as well as an individual genius. In Germany, he became a master
of Expressionism, whereas in England, thanks to Fry’s writings,
he justified the label of Post-Impressionist, situated
between classicism and modernity. In the United States, he became
established as the father of modern art, as Alfred H. Barr’s
1936 diagram for the Cubism and Abstract Art exhibition
shows. Moreover, when MoMA opened its doors in 1929, it began
with Cézanne, whereas France some fifty years later, when
the Orsay Museum opened on December 9, 1986, almost ended its
selection of works with him. This museographic consideration offers
a very different reading of his influence. Through the proximity
of works by Matisse, Picasso, the avant-garde, and abstraction,
MoMA displayed a history of modern art in which Cézanne
existed as patriarch, whereas the presentation of these works
in relation to him as a nineteenth-century artist afforded him
the place of precursor, alongside the Impressionists, but tended
to minimize his impact on later generations.
Wilhelm II, “Ansprache zur Einweihung des Siegesallee”
(January 18, 1901), translated into French and reprinted in Paris-Berlin.
Rapports et contrastes France-Allemagne (Paris: Centre Georges
Pompidou, 1978), p. 726.
2. Sir William Blake Richmond, “Post-Impressionist,”
Morning Post, November 16, 1910: 5.
3. Catalogue of the International Exhibition
of Modern Art, Chicago, March 24-April 1, 1913 (Cézanne,
Paul): loan of Ambroise Vollard: two lithographs, Portrait
of Cézanne, Baigneuses, Colline des pauvres, Auvers-sur-Oise,
Portrait, and Melun; loaned by E. Druet: La
vielle femme au chapelet; loaned by J. Quinn: Portrait
of Mme Cézanne; loaned by Mrs. Montgomery Sears: Fleurs;
loaned by J. O Summer: Moissonneuse; loaned by Sir William
Van Horne: Portrait of Mme Cézanne; loan of Stephan
4. John Rewald, Cézanne and America:
Dealers, Collectors, Artists and Critics (Princeton: Princeton
University Press, 1989); on pp. 193-207, Rewald details how Cézanne’s
works were presented at the Armory Show.
J. B. Post-Impressionists in England: The Critical
Reception. London and New York: Routledge, 1988.
Brown, M. H. The Story of the Armory Show.
New York: The Joseph H. Hirschorn Foundation, 1963.
Bruneau, A.-P. “Aux sources du postimpressionnisme.
Les expositions de 1910 et 1912 aux Grafton Galleries de Londres.”
Revue de l’art, 113 (1996): 7-18.
Catalogue of the International Exhibition of Modern Art 1913.
3 Vols. New York: Arno Press, 1972.
Cézanne, Paul. Correspondance.
Paris: Grasset, 1978.
Gruetzner-Robins, Anna. Modern Art in Britain
1910-1914. London: Merrell Holberton, Barbican Art Gallery,
Manet and the Post-Impressionists. London, Clive Ballantyne,
Nicolson, Benedict. “Post-Impressionism
and Roger Fry.” Burlington Magazine, vol. 93 (January
Overbeck, Isabelle. Invented Traditions.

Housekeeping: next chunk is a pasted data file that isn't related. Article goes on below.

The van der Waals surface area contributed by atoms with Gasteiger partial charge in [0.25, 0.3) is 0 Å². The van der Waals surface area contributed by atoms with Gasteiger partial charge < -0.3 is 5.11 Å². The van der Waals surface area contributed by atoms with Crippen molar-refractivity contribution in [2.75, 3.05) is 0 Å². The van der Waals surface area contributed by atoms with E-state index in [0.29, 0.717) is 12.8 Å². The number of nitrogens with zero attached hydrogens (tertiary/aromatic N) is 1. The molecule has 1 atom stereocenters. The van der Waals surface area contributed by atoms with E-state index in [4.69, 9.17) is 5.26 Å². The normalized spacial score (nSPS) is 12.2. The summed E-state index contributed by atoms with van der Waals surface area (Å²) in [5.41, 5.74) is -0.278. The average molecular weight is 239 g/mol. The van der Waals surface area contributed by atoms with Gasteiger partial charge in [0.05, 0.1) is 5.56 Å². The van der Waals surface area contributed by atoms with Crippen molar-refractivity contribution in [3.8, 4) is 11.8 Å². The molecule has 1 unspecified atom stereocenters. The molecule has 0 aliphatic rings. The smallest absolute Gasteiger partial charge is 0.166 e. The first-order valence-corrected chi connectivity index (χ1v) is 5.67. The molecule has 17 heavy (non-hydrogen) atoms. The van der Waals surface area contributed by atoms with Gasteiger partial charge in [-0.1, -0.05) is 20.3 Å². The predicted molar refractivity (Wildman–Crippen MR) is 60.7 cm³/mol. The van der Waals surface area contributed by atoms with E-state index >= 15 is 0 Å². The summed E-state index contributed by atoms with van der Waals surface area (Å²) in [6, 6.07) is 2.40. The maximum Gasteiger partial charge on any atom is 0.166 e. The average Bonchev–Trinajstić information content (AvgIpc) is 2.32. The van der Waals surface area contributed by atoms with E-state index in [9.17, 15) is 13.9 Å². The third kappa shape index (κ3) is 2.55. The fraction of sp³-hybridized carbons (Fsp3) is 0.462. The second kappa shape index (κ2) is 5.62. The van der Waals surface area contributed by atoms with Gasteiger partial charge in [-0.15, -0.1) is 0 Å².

The Cologne Sonderbund Exhibition 1912. Regionalism, Nationalism
and Internationalism. MA thesis, Courtauld Institute, 2000.
Paris-Berlin. Rapports et contrastes France-Allemagne.
Paris: Centre Georges Pompidou, 1978.
Paris-New York. Paris: Centre Georges Pompidou, Gallimard,
Paul, Barbara. Hugo von Tschudi und die moderne
französische Kunst im Deutschen Kaiserreich. Mainz:
Verlag Philipp von Zabern, 1993.
Pène du Bois, Guy. “The Spirit and
the Chronology of the Modern Movement.” Arts and Decoration,
Rewald, John. Cézanne and America:
Dealers, Collectors, Artists and Critics. Princeton: Princeton
University Press, 1989.
Richmond, Sir William Blake. “Post-Impressionist.”
Morning Post, November 16, 1910: 5.
1 Paul Cézanne, Mill on the Couleuvre at Pontoise,
1881, Berlin, Nationalgalerie.
Cézanne, Still Life with Apples, 1893-1894,
3 Paul Cézanne, Hortense Fiquet in a Striped
Skirt, 1877, Boston, Museum of Fine Arts.
4 Edouard Manet, A Bar at the Folies-Bergère,
1881-1882, London, Courtauld Institute Gallery. .
5 Armory Show, 1913, New York, floor plan of the
exhibition and distribution of the works of art by gallery.
Gallery A: American sculpture and Decorative
Gallery H: French paintings and Sculpture.
Matisse, Denis, Vuillard, Bonnard . . .
Gallery G: English, Irish, and German paintings
and drawings. Kaninsky, Walter Sickert . . .
Gallery E: American paintings. Walt Kuhnt,
Arthur B. Davies.
Gallery I: French paintings, watercolors
and drawings. Matisse, Picasso, Redon, Puvis de Chavanne.
Gallery P: French, English, Dutch, and American
paintings. Albert Pinkham Ryder, Daumier, Delacroix, Théodore
Rousseau, Monticelli, Puvis de Chavannes . . .
Gallery O: French paintings. Mary Cassatt,
Degas, Manet, Pissarro, Renoir, Seurat, Sisley, Toulouse-Lautrec.
Gallery R: French, English, and Swiss paintings.
Gauguin, Picasso, Puvis de Chavannes, Augustus John.
Gallery Q: Cézanne + Van Gogh.
6 Paul Cézanne, View of the Domaine Saint-Joseph, 1888-1890,
New York, Metropolitan Museum of Art.
7 Armory Show, 1913, New York, view of Gallery Q.
8 Diagram of artistic movements, Alfred H. Barr, Museum of
Modern Art, 1936.